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The tricky part about saddle tilt is the Brooks saddle. Horizontal immediately puts pressure on my hands and on my crutch as I slide forward into the hammock between the rear frame and the nose frame of the saddle. Nose up means comfortable ... which doesn't contradict what Key says because when you step back and have a good look at the Brooks, you'll find that with that nose up attitude, the rear of the saddle is horizontal and that's where you should be sitting. Most Brooks users (on all types of bike), find they need a SLIGHTLY nose up position due to the construction of the saddle.

On my Europa, the nose is too high because the seat post I have only has a coarse adjustment for tilt - the saddle is actually one position up from dead flat. Getting an infinitely adjustable seatpost is worth the money ... if you can find one in the right diameter.

Richard
To build on what europa wrote, if the nose of a Brooks feels like it pushes up into your crotch, move the saddle forward; don't tilt it down.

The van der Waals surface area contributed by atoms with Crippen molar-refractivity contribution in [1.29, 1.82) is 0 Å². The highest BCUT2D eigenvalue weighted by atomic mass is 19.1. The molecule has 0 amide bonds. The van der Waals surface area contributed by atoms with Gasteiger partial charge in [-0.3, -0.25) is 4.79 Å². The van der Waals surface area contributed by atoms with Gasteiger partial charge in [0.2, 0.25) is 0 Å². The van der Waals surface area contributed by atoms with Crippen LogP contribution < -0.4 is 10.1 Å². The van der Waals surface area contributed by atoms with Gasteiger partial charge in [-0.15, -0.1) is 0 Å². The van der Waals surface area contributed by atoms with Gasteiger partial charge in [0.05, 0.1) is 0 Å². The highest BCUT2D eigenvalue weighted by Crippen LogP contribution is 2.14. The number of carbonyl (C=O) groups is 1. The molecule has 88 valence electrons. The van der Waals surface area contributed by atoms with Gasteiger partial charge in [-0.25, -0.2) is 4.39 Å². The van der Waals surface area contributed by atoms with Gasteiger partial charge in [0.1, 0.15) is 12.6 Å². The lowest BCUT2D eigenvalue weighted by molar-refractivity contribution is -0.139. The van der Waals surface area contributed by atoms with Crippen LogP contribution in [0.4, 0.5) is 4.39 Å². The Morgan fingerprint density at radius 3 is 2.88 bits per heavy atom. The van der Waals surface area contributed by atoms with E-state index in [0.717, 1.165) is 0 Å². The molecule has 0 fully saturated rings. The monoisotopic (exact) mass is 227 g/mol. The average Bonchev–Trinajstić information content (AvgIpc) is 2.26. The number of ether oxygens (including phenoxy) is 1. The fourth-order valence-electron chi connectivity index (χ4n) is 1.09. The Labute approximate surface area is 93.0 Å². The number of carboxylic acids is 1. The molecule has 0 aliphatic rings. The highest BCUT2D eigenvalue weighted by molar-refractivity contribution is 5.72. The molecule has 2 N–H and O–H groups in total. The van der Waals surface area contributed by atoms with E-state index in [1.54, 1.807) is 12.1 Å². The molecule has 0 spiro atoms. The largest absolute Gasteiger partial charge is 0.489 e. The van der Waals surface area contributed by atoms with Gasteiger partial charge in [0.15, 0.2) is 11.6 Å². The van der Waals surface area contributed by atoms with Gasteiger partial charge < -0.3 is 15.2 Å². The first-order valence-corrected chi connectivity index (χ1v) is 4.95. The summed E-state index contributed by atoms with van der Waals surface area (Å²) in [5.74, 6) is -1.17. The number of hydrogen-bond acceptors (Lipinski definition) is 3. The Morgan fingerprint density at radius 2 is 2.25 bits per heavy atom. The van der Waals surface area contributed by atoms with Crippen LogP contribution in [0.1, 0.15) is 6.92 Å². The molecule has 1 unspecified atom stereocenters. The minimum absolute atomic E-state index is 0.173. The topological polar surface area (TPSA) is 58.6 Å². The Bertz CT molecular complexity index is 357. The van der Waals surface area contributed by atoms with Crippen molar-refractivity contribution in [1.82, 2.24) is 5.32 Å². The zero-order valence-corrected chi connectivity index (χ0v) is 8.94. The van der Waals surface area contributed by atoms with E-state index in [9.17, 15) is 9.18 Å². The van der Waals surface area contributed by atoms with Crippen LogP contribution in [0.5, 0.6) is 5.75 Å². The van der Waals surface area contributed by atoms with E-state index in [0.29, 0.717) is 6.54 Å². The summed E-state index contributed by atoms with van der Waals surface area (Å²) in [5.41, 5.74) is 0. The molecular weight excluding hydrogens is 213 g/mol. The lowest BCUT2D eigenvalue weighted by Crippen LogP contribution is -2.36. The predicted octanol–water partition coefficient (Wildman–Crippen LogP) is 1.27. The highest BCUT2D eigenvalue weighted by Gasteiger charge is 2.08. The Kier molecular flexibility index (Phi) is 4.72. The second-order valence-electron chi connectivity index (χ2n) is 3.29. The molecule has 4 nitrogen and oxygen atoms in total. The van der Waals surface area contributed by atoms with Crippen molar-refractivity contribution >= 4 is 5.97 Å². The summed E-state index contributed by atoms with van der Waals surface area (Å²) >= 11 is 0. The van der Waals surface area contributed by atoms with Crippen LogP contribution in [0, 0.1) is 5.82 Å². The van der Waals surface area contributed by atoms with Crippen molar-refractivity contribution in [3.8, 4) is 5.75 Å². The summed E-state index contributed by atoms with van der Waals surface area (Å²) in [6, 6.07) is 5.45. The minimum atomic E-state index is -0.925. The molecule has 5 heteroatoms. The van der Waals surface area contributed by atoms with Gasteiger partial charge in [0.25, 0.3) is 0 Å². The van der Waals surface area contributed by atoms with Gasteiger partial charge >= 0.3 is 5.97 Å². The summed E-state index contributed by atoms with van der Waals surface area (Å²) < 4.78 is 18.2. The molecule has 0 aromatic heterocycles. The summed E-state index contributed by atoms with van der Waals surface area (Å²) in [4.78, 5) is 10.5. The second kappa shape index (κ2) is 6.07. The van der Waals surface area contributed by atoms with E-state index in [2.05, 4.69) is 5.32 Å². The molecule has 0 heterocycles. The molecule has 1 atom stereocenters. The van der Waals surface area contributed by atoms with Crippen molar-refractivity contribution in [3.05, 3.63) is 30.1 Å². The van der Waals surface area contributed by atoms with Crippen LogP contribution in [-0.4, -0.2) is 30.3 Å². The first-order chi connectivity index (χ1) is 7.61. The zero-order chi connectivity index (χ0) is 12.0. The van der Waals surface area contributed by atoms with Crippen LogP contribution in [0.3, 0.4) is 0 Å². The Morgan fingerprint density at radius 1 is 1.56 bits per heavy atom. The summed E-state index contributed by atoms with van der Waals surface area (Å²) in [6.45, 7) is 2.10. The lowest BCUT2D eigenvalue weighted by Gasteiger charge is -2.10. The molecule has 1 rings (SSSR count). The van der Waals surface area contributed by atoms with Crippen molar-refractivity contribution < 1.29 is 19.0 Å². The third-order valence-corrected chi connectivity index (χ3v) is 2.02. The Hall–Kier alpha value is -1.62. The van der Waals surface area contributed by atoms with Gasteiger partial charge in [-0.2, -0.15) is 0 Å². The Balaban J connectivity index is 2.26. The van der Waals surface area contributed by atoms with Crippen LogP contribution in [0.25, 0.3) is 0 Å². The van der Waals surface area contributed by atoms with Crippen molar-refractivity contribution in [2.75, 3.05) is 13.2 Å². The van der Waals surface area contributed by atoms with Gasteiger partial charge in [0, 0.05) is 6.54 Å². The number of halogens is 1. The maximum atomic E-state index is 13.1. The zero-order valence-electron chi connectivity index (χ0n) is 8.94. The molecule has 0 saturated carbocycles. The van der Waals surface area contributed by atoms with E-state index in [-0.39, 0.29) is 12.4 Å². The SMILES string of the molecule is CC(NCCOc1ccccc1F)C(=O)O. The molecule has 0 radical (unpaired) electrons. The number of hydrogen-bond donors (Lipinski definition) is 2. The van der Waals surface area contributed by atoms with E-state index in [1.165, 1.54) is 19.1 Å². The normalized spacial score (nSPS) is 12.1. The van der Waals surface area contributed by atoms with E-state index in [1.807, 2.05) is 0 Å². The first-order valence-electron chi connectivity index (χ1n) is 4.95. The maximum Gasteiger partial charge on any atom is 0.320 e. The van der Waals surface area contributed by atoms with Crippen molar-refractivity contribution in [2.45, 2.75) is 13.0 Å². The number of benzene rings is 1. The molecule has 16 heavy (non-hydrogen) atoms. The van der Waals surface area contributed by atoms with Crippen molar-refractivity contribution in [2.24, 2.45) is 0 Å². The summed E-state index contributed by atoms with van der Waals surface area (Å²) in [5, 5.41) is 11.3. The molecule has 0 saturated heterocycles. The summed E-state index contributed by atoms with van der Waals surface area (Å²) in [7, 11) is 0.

Or, get a shorter stem, and that will move you back.
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Old 01-24-11, 09:21 AM   #12
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Old 01-24-11, 11:31 AM   #13
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^^^
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Old 06-16-16, 11:54 AM   #14
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Put your hands where you normally really ride, and ignore the drops (if you have drops).

When you find the right length stem, buy a new stem in that length from your bike store as a thank you.
thanks, i've had my seat too far back, and my stem too short. i have been influenced by people emphasizing one thing over another.
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Old 06-16-16, 12:10 PM   #15
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thanks, i've had my seat too far back, and my stem too short. i have been influenced by people emphasizing one thing over another.
Six years.